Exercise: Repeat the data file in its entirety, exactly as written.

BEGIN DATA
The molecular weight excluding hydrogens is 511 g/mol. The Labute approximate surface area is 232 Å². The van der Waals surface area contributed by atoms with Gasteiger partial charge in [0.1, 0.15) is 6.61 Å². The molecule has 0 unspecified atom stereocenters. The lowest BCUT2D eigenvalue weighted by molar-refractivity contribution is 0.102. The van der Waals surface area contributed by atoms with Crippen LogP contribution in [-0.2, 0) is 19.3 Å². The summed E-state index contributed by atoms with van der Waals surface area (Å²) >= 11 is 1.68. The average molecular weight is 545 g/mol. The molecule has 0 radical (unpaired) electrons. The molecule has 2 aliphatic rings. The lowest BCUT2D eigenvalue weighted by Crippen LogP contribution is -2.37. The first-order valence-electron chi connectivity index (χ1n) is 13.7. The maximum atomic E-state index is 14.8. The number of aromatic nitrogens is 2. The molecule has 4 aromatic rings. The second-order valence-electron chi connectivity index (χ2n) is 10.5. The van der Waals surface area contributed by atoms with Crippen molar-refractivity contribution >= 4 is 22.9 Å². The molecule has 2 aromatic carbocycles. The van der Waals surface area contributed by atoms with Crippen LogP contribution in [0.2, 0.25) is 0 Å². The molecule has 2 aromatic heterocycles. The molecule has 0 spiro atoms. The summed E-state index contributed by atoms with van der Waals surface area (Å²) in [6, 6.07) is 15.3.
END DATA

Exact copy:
The molecular weight excluding hydrogens is 511 g/mol. The Labute approximate surface area is 232 Å². The van der Waals surface area contributed by atoms with Gasteiger partial charge in [0.1, 0.15) is 6.61 Å². The molecule has 0 unspecified atom stereocenters. The lowest BCUT2D eigenvalue weighted by molar-refractivity contribution is 0.102. The van der Waals surface area contributed by atoms with Crippen LogP contribution in [-0.2, 0) is 19.3 Å². The summed E-state index contributed by atoms with van der Waals surface area (Å²) >= 11 is 1.68. The average molecular weight is 545 g/mol. The molecule has 0 radical (unpaired) electrons. The molecule has 2 aliphatic rings. The lowest BCUT2D eigenvalue weighted by Crippen LogP contribution is -2.37. The first-order valence-electron chi connectivity index (χ1n) is 13.7. The maximum atomic E-state index is 14.8. The number of aromatic nitrogens is 2. The molecule has 4 aromatic rings. The second-order valence-electron chi connectivity index (χ2n) is 10.5. The van der Waals surface area contributed by atoms with Crippen molar-refractivity contribution >= 4 is 22.9 Å². The molecule has 2 aromatic carbocycles. The van der Waals surface area contributed by atoms with Crippen LogP contribution in [0.2, 0.25) is 0 Å². The molecule has 2 aromatic heterocycles. The molecule has 0 spiro atoms. The summed E-state index contributed by atoms with van der Waals surface area (Å²) in [6, 6.07) is 15.3.